Keaton’s paradoxical art of stasis and mobility, of being inside and outside of technology, offers new horizons of possibilities for my continuing exploration of the relatively uncharted hinterland between analogue and digital media. (As the late Gilles Deleuze noted, “the arts, science and philosophy are already bringing about unforseen creative encounters”).(3) Moreover, in the sequence, for example, in Night Sky where we see Buster on top of a turning train wheel approaching my speaking mouth (I am reading a passage from Michel Serres’ Oasis Semiotext(e) text travelling in the Davis Sound (the Northwest Passage) located between the Arctic and Pacific Oceans—more of this in a performance to illustrate my own interdisciplinary relationship to Keaton’s comic work and experimental video.(4) In light of this, I have improvised certain studio performances for Autumn Song which draws upon a number of different Keaton set-ups in his silent films and collaboration with Samuel Beckett in Film.

Today, anyone who is working with electronic media as a theorist and/or as an artist needs to negotiate the role of amnesia that is characterising our attempts to think, write and make digital art. Keaton’s life is an exemplary instance of our propensity to conveniently overlook “the old” for the sake of “the new”. Oust before he died in 1966, Keaton was given a special award at the Venice Film Festival where he is reported to have said. “Where were you twenty years ago when I needed you?”) Contemporary artists and theorists as diverse as Mario Periola. Andreas Huyssen, Woody and Steina Vasulka, Nicholas Zurbrugg, Jim Collins, and Avital Ronell, have highlighted the importance of addressing this problem in any rudimentary instance of art and technology criticism/writing and practice. This is not unique to new media studies (viz. the American literary critic Philip Rhav once termed America “Amnesia”): but given the un informed, breathless form of writing that still marks our current approaches to the new cultural forms, we need to remind ourselves that the critique of amnesia as a mass-mediated malady of capitalist culture is not new in itself—as Huyssen points out—for instance, witness Adorno’s, Benjamin’s and Heidegger’s inter-war writings on culture’s obsession with memory and the fetish nature of mass cultural forms.(5) Further, my own artistic and theoretical practice strives to underscore how today’s cybernetic virus of amnesia is threatening to consume memory.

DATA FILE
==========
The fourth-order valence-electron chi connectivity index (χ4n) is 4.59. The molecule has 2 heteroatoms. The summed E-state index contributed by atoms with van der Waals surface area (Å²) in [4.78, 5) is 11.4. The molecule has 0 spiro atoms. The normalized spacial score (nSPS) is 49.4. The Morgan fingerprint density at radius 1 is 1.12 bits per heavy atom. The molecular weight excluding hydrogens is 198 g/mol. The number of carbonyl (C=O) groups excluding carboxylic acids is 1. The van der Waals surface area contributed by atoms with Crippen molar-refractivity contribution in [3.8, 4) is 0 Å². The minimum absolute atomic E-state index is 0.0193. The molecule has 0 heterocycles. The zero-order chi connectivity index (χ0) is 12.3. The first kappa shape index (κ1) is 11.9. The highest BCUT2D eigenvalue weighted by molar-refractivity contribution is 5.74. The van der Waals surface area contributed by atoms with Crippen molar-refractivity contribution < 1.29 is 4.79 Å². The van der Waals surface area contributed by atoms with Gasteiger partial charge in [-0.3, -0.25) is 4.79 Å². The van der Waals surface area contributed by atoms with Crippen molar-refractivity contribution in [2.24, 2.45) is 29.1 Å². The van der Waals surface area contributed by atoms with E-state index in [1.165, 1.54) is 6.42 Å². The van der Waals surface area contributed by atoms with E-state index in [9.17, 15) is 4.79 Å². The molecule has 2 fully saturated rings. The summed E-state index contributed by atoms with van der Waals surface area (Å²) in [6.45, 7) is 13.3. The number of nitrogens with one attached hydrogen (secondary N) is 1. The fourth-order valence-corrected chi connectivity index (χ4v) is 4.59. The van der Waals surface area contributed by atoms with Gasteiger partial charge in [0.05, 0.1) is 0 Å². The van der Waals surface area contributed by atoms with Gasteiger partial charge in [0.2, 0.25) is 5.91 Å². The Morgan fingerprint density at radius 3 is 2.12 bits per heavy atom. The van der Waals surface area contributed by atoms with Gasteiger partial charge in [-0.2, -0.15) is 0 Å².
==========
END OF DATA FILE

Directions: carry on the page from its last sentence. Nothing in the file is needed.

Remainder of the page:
If we were to value the intertextual potential that resides between old and new media on the same plane of multimedia creativity, we would also benefit from observing Serres’ characterization of the legacy of Cartesian rationalism as a totalising violent force in our approach to the question of two cultures and the fate of analogue media in a post-computer epoch. Thus, for Serres, there are complex passages that we can traverse from one domain to another, like the difficult (but rewarding) routes—as cited above—between isolated islands of order in a sea of chaos as in the Northwest Passage, from one medium to another, providing we problematise global paradigms and universal ahistorical modes of thinking and are prepared to shift our ways of knowing by negotiating complexity, disorder, uncertainty, and multiplicity in our lives.

Buster, our deadpan comedian, for me, is a necessary part of this creative adventure. His respect for fluidity in space and real-time has much to offer to anyone who is contemplating contributing to electronic art. We need to value Serres’s insight that all authors (irrespective of the medium) are our contemporaries.

John Conomos, 2013 (1999)


  1. Hugh Kenner. The Counterfeiters. New York. Anchor Books. 1973: 31
  2. Ibid: 57.
  3. Gilles Deleuze. “On The Crystalline Regime.” Art and Text, No.34. 1989: 30
  4. Michel Serres. “The Northwest Passage”. Semiotext(e). vol. 4. No.3. 1984: 67. (See for example. “Night Sky”. Cantrills Filmnotes. Nos. 73174. May 1994: 9′11).
  5. Andreas Huyssen, Twilight Memories, New York, Routledge. 1995:4.


  • Robert Benayoun. The Look of Buster. London. Pavillion Books. 1984 (ed.& trans. by Randall Conrad).
  • Stan Brakhage. Film Biographies. Berkeley. Turtle Island. 1979. 2nd Ed.
  • Natalia Ginzburg. “Film” in, A Place to Live: Other Selected essays of Natalia Ginzburg. New York. Seven Stories Press. 2001. (Selected essays chosen and Iran. Lynne Sharon Schwartz).
  • Michel Serres with Bruno Latour. Conversations on Science, Culture and Time. Ann Arbor. The University of Michigan Press. 1995.

Selected Filmography:

  • Steamboat Bill, Jn. (1928) Chas. F. Reisner
  • Film (1964) dir. Alan Schneider

Selected Videography:

  • Night Sky (1992–93), John Conomos
  • Autumn Song (1997), John Conomos